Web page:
Fresh Eyes: The Great Dictator
In his Fresh Eyes column, Harrison watches undisputed classics for the first time and gives his honest impressions. Today he takes a look at one of Charlie Chaplin's masterpieces.
Almost a century after his cinematic debut, Charlie Chaplin remains an icon of the film industry, and one of the most highly regarded filmmakers of all time. His films are still taught in film classes, and his iconic Tramp character is still widely identifiable. Chaplin's first film where he openly embraced sync sound, The Great Dictator, is upheld as a masterpiece of comedy and a cinematic marvel. For all those who are unaware, The Great Dictator is about a satirical version of Adolf Hitler, Adenoid Hynkel (portrayed by Chaplin), and a Jewish barber (also Chaplin) and his female counterpart (played by Chaplin's then wife Paulette Goddard) attempting to overthrow and replace him, due to physical similarities.
I knew all of this when I sat down to watch The Great Dictator. I personally love Chaplin and Modern Times is a personal all-timer. I wanted to love The Great Dictator, but about halfway through the film I came to an upsetting realization; I did not like this film all that much.
Let me be clear, I am in no way saying that The Great Dictator is a bad movie. In fact, the exact opposite is true. Chaplin nailed every aspect of the production. The cinematography is great and the set design is stellar, specifically in Hynkel's office. Everything involving Hynkel is riotously funny. The slapstick elements of the film are some of Chaplin's strongest physical comedy, and the running gag of Paulette Goddard hitting pseudo-Nazis on the head with a frying pan is wonderful.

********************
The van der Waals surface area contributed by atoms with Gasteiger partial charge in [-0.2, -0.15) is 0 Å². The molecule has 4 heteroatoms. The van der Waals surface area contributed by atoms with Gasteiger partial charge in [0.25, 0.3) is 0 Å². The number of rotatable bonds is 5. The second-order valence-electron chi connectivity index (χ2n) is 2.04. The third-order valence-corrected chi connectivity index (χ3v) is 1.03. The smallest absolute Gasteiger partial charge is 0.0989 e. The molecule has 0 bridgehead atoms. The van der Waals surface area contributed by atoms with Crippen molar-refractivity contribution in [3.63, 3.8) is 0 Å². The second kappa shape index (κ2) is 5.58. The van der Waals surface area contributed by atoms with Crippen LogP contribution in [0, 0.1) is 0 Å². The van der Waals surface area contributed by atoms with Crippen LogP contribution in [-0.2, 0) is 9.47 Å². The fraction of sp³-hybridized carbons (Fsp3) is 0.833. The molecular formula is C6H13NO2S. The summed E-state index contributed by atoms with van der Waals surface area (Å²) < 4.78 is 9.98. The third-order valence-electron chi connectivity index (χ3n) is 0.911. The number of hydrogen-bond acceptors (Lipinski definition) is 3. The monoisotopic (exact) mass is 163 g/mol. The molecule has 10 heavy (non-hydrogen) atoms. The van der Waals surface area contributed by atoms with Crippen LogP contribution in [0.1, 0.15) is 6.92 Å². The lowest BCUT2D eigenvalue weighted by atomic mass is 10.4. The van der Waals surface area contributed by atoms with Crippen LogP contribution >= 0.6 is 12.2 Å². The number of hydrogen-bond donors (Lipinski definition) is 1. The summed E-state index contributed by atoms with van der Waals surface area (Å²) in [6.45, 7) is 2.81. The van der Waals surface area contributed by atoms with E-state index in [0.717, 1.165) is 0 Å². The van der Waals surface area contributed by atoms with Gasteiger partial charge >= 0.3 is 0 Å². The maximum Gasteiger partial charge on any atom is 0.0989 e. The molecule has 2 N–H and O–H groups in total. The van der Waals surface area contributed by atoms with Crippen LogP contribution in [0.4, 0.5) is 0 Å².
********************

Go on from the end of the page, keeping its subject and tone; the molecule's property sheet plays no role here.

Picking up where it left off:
Chaplin's performances as the barber and the Dictator Hynkel are incredible. For his first role with full sync sound, Chaplin does well delivering lines in a believable fashion, and his performance of the barber is very reminiscent of The Tramp, even though they are not the same character. Goddard does a great job at being a general foil for the Stormtroopers, and delivers a satisfactory performance.
My problems with The Great Dictator probably stem mostly from the pacing. I found the parts with Hynkel and the more important fake Nazis great, but the parts with the barber and all his friends slow thing down towards the end. The dictator half of the film remain fresh and creative throughout, but the situations the barber finds himself in never engaged me in the same way. So by the time the last third of the film began, I found myself groaning when the film switched back to the barber. I feel like I would have enjoyed it more if it ran closer to 90 minutes, like Modern Times, instead of the 124 minutes, which I felt every second of.
The other major problem I had with the film was the script and over reliance on dialogue. As previously mentioned, Chaplin managed the delivery of his lines well enough, but the writing felt stiff and, in places, overly expository. Since The Great Dictator was Chaplin's first non-silent film, it stands to reason that the script would be a little stiff, but the final speech is so potent and well delivered (and especially relevant in the current political environment), that it highlights the flaws that are in the rest of the script. The best parts, in my opinion, are the sections where the characters are speaking in the German-esque language, made up mostly of gibberish and coughing. This caricature of a language is one of the film's strongest aspects, and calls back to the dinner theater scene in Modern Times, which is my favorite section of that film.
It saddens me that I did not love The Great Dictator. Having heard so much good about it, I went in expecting to be floored, much like when I saw Citizen Kane. However, while I did like it well enough, the fact that I was not as entertained as I was watching Modern Times or even Kid Auto Races in Venice disappoints me to such a high degree. Again, I acknowledge that The Great Dictator is an objectively well-made, high-quality film. But I just was not engaged and found a good chunk of the film boring. Even still, I would not have a problem recommending this to anyone who can appreciate older films. It is a very well made piece of cinematic history, and for anyone who is interested in the topic, The Great Dictator is a crucial part of that canon.